Morpholinepropanesulfonic acid (MOPS) minimal medium with 2 g l−1 of sugar (Neidhardt et al., 1974) was used in all cultivations. E. coli MG1655 was cultured in a 2 l Biostat B fermentor (B. Braun Biotech International GmbH) containing 1 l of medium. The temperature was maintained at 37°C and pH was kept constant at 7.2 by the addition of 2 M NaOH. The dissolved oxygen level was maintained above 20% of its saturation level by adjusting the agitation speeds in the range of 400–600 r.p.m. with fixed 1 l min−1 air flow rate. Growth was monitored by measuring the optical density (OD) at 600 nm (DU−530 Life UV/Vis Spectrophotometer; Bechman Instruments). The concentrations of glucose, acetate, and ammonia in the culture broth were assayed using enzymatic test kits (Boehringer Mannheim).
Gene expression profiling and treatment of data
The methods used for handling whole-genome E. coli arrays and data analysis are described in detail on our web site (http://www.ou.edu/microarray) and accompanying publication (Conway et al., 2002). Total RNA was extracted from cells that had been diluted into ice-cold RNA-Later (Ambion) immediately upon culture sampling and purified using RN-Easy columns (Qiagen). Total RNA and the C-terminal primer set were used to synthesize radiolabelled (32P-dCTP) cDNA (first-strand synthesis) with Superscript II reverse transcriptase (Invitrogen). Matched-pairs of E. coli Panorama membrane arrays from consecutive printing runs were used throughout this study (Sigma-GenoSys). Hybridization and stripping of membranes was described previously (Tao et al., 1999). Phosphorimages of hybridized membranes were analysed in ARRAYVISION to obtain raw spot intensity data (Imaging Research). The raw data was normalized by expressing individual spot intensities as a fraction of the sum of all gene-specific spot intensities in each image and the data were analysed using semiautomated VISUALBASIC programs in Microsoft EXCEL as described (Conway et al., 2002). Clustering algorithms were implemented in Spotfire DECISIONSITEFORFUNCTIONALGENOMICS software (Spotfire).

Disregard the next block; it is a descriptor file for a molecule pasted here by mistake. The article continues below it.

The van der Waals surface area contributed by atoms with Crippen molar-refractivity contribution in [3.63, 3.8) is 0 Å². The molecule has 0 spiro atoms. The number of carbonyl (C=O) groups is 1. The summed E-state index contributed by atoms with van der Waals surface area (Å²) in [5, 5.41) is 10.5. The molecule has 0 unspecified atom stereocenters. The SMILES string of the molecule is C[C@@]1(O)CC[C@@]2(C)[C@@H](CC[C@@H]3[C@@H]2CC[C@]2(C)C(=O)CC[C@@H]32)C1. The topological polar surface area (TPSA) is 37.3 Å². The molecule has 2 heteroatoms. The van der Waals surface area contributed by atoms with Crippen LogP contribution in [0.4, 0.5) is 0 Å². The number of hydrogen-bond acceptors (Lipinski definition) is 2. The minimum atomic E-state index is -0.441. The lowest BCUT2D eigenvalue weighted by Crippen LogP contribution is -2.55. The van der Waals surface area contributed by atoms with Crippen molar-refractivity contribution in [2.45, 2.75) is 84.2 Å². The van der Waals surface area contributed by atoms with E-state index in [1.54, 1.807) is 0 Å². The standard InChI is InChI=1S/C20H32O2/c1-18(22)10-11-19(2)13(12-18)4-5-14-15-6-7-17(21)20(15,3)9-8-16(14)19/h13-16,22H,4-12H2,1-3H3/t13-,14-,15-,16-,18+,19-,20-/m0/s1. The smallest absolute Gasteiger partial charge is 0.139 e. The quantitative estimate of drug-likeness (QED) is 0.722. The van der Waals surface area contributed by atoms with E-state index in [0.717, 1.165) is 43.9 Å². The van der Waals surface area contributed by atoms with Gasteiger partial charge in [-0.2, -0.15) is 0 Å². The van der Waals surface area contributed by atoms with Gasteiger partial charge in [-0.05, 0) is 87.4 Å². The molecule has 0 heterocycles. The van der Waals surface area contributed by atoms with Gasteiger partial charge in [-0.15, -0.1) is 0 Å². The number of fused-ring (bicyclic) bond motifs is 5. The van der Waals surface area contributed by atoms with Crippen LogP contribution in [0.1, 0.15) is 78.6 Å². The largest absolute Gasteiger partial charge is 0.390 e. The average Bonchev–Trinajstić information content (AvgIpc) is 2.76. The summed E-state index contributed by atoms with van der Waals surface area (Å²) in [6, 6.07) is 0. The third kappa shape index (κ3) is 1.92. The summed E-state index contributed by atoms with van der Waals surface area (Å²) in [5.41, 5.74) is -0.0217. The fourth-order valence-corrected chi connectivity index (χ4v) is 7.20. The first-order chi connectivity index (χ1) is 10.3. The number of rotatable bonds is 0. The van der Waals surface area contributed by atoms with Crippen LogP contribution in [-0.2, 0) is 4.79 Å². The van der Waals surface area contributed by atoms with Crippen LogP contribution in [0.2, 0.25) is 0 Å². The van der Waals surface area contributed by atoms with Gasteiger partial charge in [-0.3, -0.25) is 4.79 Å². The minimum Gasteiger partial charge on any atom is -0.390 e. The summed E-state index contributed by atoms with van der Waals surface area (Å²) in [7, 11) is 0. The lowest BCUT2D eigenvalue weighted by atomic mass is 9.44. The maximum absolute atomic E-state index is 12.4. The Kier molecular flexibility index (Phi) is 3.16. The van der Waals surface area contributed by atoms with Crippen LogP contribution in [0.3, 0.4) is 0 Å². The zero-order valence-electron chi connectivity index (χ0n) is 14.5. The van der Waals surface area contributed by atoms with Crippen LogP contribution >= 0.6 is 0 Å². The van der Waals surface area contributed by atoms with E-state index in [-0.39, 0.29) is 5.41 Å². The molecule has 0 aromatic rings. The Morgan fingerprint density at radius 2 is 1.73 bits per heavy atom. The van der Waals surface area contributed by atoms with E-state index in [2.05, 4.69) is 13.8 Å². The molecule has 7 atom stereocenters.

The authors wish to thank Dr Alan Wolfe for critical reading of the manuscript, and Drs Steve Finkel and Thomas Nystrom for helpful discussions. We gratefully acknowledge the support of the Korea Science and Engineering Foundation (D.E.C) and the National Institutes of Health RO1-AI48945-01 and P20-RR15564-01.